From Brazil to Harvard
Woman and immigrant, adjectives that can define a person but also redefine ideas.
What comes to your mind upon reading these words? Perhaps it’s something negative based on bad ideas and experiences that you associate with these words. But hopefully, it’s something positive based on women, immigrants, that made you decide that these adjectives should be celebrated. Some people take pride on being “defined” as a woman, and an immigrant. Women like Hannah Ananda, an Brazilian immigrant that moved to the United States in 2013 and has been making a positive difference wherever she goes by influencing and inspiring people around her.
I met Hannah for the first time about a year ago, in October of 2016, when we both went on a field trip to watch the Símon Bolívar Symphony Orchestra of Venezuela at Carnegie Hall in NYC. I didn’t know anyone in the group but Hannah and I had a good friend in common, so I decided to introduce myself. Throughout the night I noticed that Hannah is one of those people that naturally carries herself as a leader, not in a pretentious and arrogant way, but she is someone that you would like to have around – to follow, and not in a stalker creepy way. I admire her, and she inspires me. As women, I believe we should cheer and celebrate each other’s victory. So let me introduce you to Hannah Ananda, and hopefully, by the end of this article, you too will be inspired by her story.
Hannah moved to the United States to study medicine. Born in Belo Horizonte, Brazil, she saw that the limited resources and medical research that she had access to back home would also limit her potential in the medical field. The opportunity to study in the U.S. came from an athletic scholarship, as Hannah got offered to play the libero position at Hofstra University’s volleyball team. Today, four years later, she is a researcher at the Harvard Stem Cell Institute.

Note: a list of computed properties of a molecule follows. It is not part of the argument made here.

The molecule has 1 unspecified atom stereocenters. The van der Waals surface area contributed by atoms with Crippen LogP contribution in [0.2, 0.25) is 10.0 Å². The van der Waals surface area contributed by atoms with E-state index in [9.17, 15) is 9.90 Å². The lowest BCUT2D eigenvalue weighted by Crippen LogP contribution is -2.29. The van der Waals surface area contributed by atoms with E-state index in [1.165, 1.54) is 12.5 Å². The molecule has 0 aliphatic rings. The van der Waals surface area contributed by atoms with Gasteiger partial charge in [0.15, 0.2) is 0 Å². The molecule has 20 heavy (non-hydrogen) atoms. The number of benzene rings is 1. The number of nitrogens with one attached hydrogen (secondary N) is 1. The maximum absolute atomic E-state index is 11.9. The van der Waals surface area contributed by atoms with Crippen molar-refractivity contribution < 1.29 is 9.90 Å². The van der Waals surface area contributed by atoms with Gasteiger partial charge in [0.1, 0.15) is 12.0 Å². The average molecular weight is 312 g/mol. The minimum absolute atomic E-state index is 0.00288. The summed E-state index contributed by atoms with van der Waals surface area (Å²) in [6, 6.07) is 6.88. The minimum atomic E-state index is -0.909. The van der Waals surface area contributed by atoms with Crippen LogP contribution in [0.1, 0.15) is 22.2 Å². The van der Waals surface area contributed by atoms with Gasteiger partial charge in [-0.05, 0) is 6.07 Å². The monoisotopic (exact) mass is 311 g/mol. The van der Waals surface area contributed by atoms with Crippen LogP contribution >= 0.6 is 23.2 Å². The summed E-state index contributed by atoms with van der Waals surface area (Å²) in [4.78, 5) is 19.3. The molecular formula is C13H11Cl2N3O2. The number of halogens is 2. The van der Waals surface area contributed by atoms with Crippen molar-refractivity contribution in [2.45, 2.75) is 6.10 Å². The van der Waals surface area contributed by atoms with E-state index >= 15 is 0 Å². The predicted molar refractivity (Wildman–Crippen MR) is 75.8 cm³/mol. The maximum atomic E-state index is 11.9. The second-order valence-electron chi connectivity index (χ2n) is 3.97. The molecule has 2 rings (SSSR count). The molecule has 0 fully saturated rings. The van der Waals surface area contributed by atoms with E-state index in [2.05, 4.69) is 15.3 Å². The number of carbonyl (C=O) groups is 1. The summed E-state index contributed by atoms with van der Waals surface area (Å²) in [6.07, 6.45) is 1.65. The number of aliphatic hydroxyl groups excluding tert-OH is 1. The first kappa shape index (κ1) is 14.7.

When Hannah was I kid she already knew what career she wanted to pursue – when people asked about her future, Hannah would answer them by saying that she was going to be a doctor and scientist. But she found her passion after volunteering and working as a medical scribe at hospitals and nursing homes, during that time she found her drive to pursue a medical career. “I want to be able to relieve my patient’s suffering through treatments and therapy developed by research. But I also want to support my patients emotionally by treating not only their physical health but also their mental health” explains Hannah.
The process of being a medical student in the United States is a long one. Students must go through four years of pre-med before being accepted to a medical school. To Hannah, the long process was crucial to reaffirm her desire of pursuing the medical career. “In the United States, I was able to reinforce my passion for medicine, since I spent my four years of pre-med volunteering at hospitals and observing doctors.” but the process to pursue her calling was never easy. “When I started school in the United States, there were a lot of things that made it a tough process. Of course, I missed home. In Brazil, people are culturally very warm and welcoming, and having to take care and figure out everything by myself made me miss the Brazilian warmness that I was used to. I also had school advisors telling me to go back to Brazil — saying that international students rarely get into medical school in the United States. And during this adjusting period, I also had to cope with students that mocked my accent as I was trying to learn English. One time I had a group presentation in one of my classes and my colleagues didn’t want me to present because they said that people wouldn’t understand me. Instead of being upset by it, I prepared myself and delivered the presentation to my group first to prove that I could do it.”